By Laiba Zahid, TwoCircles.net
New Delhi: One of the most severely impacted cities in India by COVID-19, has been accused by opposition parties of under-reporting the Covid-19 deaths and cases. A Delhi Sero Survey also reported the same. While the data released by the Delhi government on the health bulletin says the total number of deaths caused by Covid-19 in April was 59. However, for the same period i.e. the month of April, the number of Covid-19 deaths recorded by TwoCircles.net from three burial sites (two graveyards and one crematorium) paint a different picture.
The data from the two graveyards and one crematorium directly contravenes with the claims made by the Delhi government and suggest an under-reporting of Covid-19 cases. When a single graveyard recorded 55 Covid-19 deaths, how can there be a total of 59 deaths in April due to Covid-19 in Delhi when the city has numerous crematoriums and graveyards?
The question that arises now is that how do we determine if the under-reporting has taken place or not and if so, what is the impact of this under-reporting and if it is being done and facilitated solely by the government to hide the crumbling health infrastructure of the city or not. There are multiple reasons why the under-reporting has taken place, from the wide spectrum of cumulative political assessment of the failed policies and their enforcement, awareness and management of the pandemic to the sociological stigma created around the pandemic, which was mainly propelled by the mainstream media.
A worker at the Nigam Bodh Ghat crematorium at Kashmiri Gate informed TwoCircles.net that on an average 60-70 Covid-19 infected dead bodies and 50-60 non-COVID dead bodies were cremated every day even in July when the Delhi government claimed that a 44 per cent reduction in Covid-19 deaths.
The ITO graveyard is also reported to be on the verge of running out of space that has been allocated separately to Covid-19 infected dead bodies. The graveyard has received almost twice the number of dead bodies when compared with last year. The figures released by places of burial site sharply contradict the ones given by the Delhi government.
Rise in Non-COVID Deaths
Apart from Covid-19 deaths, there has been an unprecedented rise in non-COVID deaths as well during the period from April to June 2020, when compared with deaths in the same period in 2019.
For instance, the chart below records the dead bodies buried at the ITO Graveyard in the year 2019 and 2020. There is a 52 per cent increase in April 2020, 43 per cent in May 2020 and 41 per cent in July 2020.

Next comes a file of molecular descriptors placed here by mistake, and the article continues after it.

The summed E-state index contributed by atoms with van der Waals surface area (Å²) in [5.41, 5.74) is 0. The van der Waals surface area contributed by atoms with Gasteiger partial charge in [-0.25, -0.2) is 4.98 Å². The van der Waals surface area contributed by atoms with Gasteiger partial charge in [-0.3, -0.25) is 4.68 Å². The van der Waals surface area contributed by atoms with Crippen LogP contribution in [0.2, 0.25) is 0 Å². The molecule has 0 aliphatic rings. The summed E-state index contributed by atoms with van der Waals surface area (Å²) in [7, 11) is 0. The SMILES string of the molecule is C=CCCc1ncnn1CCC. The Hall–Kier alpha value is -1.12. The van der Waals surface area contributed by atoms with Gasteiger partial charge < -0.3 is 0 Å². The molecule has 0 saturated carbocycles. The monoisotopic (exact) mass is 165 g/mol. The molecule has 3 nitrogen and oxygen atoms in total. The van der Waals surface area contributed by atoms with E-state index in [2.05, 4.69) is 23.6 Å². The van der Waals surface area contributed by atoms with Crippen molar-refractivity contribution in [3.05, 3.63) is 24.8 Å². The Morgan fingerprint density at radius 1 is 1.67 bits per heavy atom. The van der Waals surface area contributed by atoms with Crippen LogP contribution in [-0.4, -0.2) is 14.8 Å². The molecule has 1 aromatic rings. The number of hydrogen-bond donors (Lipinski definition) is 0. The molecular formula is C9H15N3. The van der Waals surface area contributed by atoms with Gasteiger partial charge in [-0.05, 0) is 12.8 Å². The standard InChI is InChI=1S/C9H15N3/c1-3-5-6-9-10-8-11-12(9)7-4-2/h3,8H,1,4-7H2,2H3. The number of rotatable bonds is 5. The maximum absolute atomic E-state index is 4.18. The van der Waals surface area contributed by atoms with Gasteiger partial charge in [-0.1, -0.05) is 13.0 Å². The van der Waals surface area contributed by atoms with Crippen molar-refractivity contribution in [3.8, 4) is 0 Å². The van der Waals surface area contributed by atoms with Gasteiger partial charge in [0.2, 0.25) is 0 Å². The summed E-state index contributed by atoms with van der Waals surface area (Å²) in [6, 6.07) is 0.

Batla House graveyard, which is not open to Covid-19 infected bodies, has also reported a steady increase in the number of non-COVID deaths. There is an 84 per cent jump in April 2020, 195 per cent in June 2020 and 104 per cent in July 2020.
The figures raise important questions and concerns. What could be the reasons behind the rise in mon-COVID deaths?
According to a researcher at Indian Council of Medical Research (ICMR), the prospect reasons for the rise in non-COVID deaths has been due to “the low levels of testing until July and people also taking symptoms lightly or confusing with other diseases.” Both the prospect reasons along with other factors turned out to be true when compared with the ground reports and stories. Low level of testing, poor management of some government policies such as cumulative death figures involving only those “where the primary cause of death is found to be Covid-19” (Delhi Health Bulletin), lack of access to healthcare and non-transparency in terms of releasing data are certain possible reasons behind Delhi’s low level of Covid-19 deaths.
Investigating the reasons for the under-reporting of COVID-19 deaths, and conversations with several researchers, doctors and families affected by Covid-19 at the ground level, certain conclusive possibilities surfaced.
Low Level of Testing
One of the main reasons for the under-reporting was the low level of testing. There have been several cases where people had all the symptoms of Coronavirus but never got tested.